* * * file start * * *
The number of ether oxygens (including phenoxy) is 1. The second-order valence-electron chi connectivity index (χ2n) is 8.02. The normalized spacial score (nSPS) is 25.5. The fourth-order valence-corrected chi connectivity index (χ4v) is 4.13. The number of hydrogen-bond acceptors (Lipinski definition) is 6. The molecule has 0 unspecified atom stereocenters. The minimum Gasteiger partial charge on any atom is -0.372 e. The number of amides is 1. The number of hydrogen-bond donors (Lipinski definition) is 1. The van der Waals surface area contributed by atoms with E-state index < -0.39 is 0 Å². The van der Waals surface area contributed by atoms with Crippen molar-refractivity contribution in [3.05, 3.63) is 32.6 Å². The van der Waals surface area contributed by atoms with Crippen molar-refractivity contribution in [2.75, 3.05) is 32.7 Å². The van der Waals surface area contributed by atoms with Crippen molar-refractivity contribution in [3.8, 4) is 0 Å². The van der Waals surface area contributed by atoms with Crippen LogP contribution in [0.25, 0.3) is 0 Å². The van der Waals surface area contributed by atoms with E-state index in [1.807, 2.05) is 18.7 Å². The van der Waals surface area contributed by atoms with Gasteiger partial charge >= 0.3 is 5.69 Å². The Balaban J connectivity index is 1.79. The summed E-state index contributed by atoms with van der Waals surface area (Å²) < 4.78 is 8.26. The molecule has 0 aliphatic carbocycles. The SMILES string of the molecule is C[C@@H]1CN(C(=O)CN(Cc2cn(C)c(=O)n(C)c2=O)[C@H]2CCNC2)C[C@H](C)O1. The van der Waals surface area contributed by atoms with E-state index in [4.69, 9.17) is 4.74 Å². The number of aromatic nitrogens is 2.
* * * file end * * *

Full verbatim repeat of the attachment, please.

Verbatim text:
The number of ether oxygens (including phenoxy) is 1. The second-order valence-electron chi connectivity index (χ2n) is 8.02. The normalized spacial score (nSPS) is 25.5. The fourth-order valence-corrected chi connectivity index (χ4v) is 4.13. The number of hydrogen-bond acceptors (Lipinski definition) is 6. The molecule has 0 unspecified atom stereocenters. The minimum Gasteiger partial charge on any atom is -0.372 e. The number of amides is 1. The number of hydrogen-bond donors (Lipinski definition) is 1. The van der Waals surface area contributed by atoms with E-state index < -0.39 is 0 Å². The van der Waals surface area contributed by atoms with Crippen molar-refractivity contribution in [3.05, 3.63) is 32.6 Å². The van der Waals surface area contributed by atoms with Crippen molar-refractivity contribution in [2.75, 3.05) is 32.7 Å². The van der Waals surface area contributed by atoms with Crippen molar-refractivity contribution in [3.8, 4) is 0 Å². The van der Waals surface area contributed by atoms with Crippen LogP contribution in [0.25, 0.3) is 0 Å². The van der Waals surface area contributed by atoms with E-state index in [1.807, 2.05) is 18.7 Å². The van der Waals surface area contributed by atoms with Gasteiger partial charge >= 0.3 is 5.69 Å². The Balaban J connectivity index is 1.79. The summed E-state index contributed by atoms with van der Waals surface area (Å²) < 4.78 is 8.26. The molecule has 0 aliphatic carbocycles. The SMILES string of the molecule is C[C@@H]1CN(C(=O)CN(Cc2cn(C)c(=O)n(C)c2=O)[C@H]2CCNC2)C[C@H](C)O1. The van der Waals surface area contributed by atoms with E-state index in [4.69, 9.17) is 4.74 Å². The number of aromatic nitrogens is 2.